Category: News
Date published: May 28, 2024

Biological crop protection opportunities for integrated pest management (IPM) in citrus

Citrus crops hold immense economic significance globally. Citrus pest management is one of the most dynamic aspects of pre-harvest production of citrus fruit. Chemical control has traditionally been growers’ first line of defence. However, secondary pest outbreak from the use of broad-spectrum chemicals and pest resistance has led to the development of a holistic approach called integrated pest management (IPM). IPM includes biological, cultural, and chemical control, with biocontrol as the first line of defence. This approach is developing into a key strategy that many growers worldwide adopt for preharvest pest control. It is essential for growers to be attentive in decision making when it comes to pest control. The growers need to observe the crop, analyse field situations, and make decisions based on these findings. Some of the aspects growers need to look at when making these decisions are: plant health at different stages of the crop cycle, pest and natural predator populations, soil conditions, climatic factors and the growers’ own experience.

When looking at IPM in the citrus industry specifically, a United States survey suggests that growers with greater acreage are more likely to use biocontrol options. Education is key when it comes to evaluating and understanding the benefits that biocontrol offers for the citrus crop cycle within a holistic IPM strategy.

Understanding biocontrol 

Biological control, also known as biocontrol, involves the use of beneficial organisms to manage pests and diseases. In the context of citrus crops, this approach leverages predatory mites, beneficial nematodes, parasitic wasps, predatory insects, and beneficial microorganisms to regulate pest populations and maintain a healthy balance within the ecosystem. The overarching goal is to minimize reliance on chemical pesticides while preserving the integrity of the environment. Key citrus pests include mealybugs and scales, spider mites and other mites, caterpillars like false codling moth (FCM), citrus thrips and fruit fly.

Another important component of integrating biocontrol into a citrus IPM strategy is crop scouting. Monitoring and trapping can be done through the use of Koppert pheromone traps or Horiver sticky cards. Proper scouting enables growers to identify pests correctly. Correct pest identification is very important as not all parasitic wasps control all species of mealybugs. For example, the parastic wasp Anagyrus vladimiri (Citripar), will parasitise Citrus mealybug (Planococcus citri) and Vine mealybug (Planococcus ficus) well, but is not effective against Karoo thorn mealybug (Nipaecoccus viridis).

Our key biocontrol agents in the citrus crop cycle 

“Timing is very important”, advises Christiaan Pretorius, technical advisor for Koppert South Africa, specialising in citrus. “For the best results growers need to start early in the season, as biocontrol takes time, unlike chemicals. The lower the pest pressure, the easier it is to gain control, so earlier is always better when it comes to biocontrol” he says. “Another important factor to take note of when incorporating biocontrol into your citrus IPM strategy is to check the withholding period and side effects of chemical sprays. Koppert’s side-effects app app is a great tool to assist in this. Make sure to check the correct label, as there is a difference between withholding period for predators, as opposed to MRL’s (minimum residue levels).”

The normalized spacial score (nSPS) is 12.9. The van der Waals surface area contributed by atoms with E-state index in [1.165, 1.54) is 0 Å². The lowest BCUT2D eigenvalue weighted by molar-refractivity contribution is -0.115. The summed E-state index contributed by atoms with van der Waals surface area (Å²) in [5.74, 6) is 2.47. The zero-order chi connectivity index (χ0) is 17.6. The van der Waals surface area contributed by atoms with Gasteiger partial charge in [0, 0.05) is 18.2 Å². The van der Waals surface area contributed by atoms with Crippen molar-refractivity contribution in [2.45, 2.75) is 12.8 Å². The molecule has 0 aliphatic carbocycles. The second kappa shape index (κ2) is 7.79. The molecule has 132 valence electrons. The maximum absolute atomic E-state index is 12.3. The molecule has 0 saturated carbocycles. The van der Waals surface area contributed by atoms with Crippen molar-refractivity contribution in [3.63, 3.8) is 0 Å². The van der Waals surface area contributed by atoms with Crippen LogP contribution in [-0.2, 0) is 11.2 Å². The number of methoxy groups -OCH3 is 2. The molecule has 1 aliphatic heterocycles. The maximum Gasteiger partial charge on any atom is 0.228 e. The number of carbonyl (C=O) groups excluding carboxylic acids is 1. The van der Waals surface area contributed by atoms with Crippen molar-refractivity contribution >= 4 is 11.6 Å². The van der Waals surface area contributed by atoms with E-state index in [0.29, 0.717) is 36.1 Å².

At the start of the season growers can lay the groundwork for a successful harvest with the biofungicide Trianum-P and Trianum-G, based upon the unique fungus Trichoderma harzianum. Trianum is known for its ability to promote plant growth, enhance plant health, and control soil-borne diseases. Trichoderma harzianum colonizes the root systems, where it competes with harmful pathogens for food and space, thereby reducing their populations.
From early and mid-season growers can incorporate macro-agents for biocontrol:

Parasitic wasps

Parasitic wasps are small insects that play a crucial role in natural pest control. They are called "parasitic" because they lay their eggs inside or on harmful pest insects, which eventually kills the pest. The parasitic wasp Aphytis Melinus (Aphytis) is used for the biological control of California red scale (Aonidiella aurantii), Oleander scale (Aspidiotus nerii), San José scale (Quadraspidiotus perniciosus) and other scale insects.

Another parasitic wasp, Citripar (Anagyrus vladimiri) is the natural enemy of citrus mealybug and vine mealybug. This wasp is easy to introduce and focusses on the second and third larval stages and adult mealybugs to lay their eggs in.

Predatory beetles

Predatory beetles like Cryptobug (Cryptolaemus montrouzieri) and Rhyzobug (Rhyzobius lophanthae) are renowned for their voracious appetite and primarily targets mealybugs and scales.

Predatory mites

When it comes to the control of spider mite, Spical Ulti-mite (Neoseiulus californicus) provides effective control for citrus red mite (Panonychus citri) and other spider mite species.

In control in your citrus crop cycle 

Working in partnership with nature enables you as a grower to easily incorporate biocontrol into your IPM strategy. Koppert’s effective and high-quality products are easy to use, safe for users and the environment and offers the no-chemical residue solution needed for greater access to export markets. With no pre-harvest interval and limited to no resistance, a successful citrus season means being in control with Koppert.

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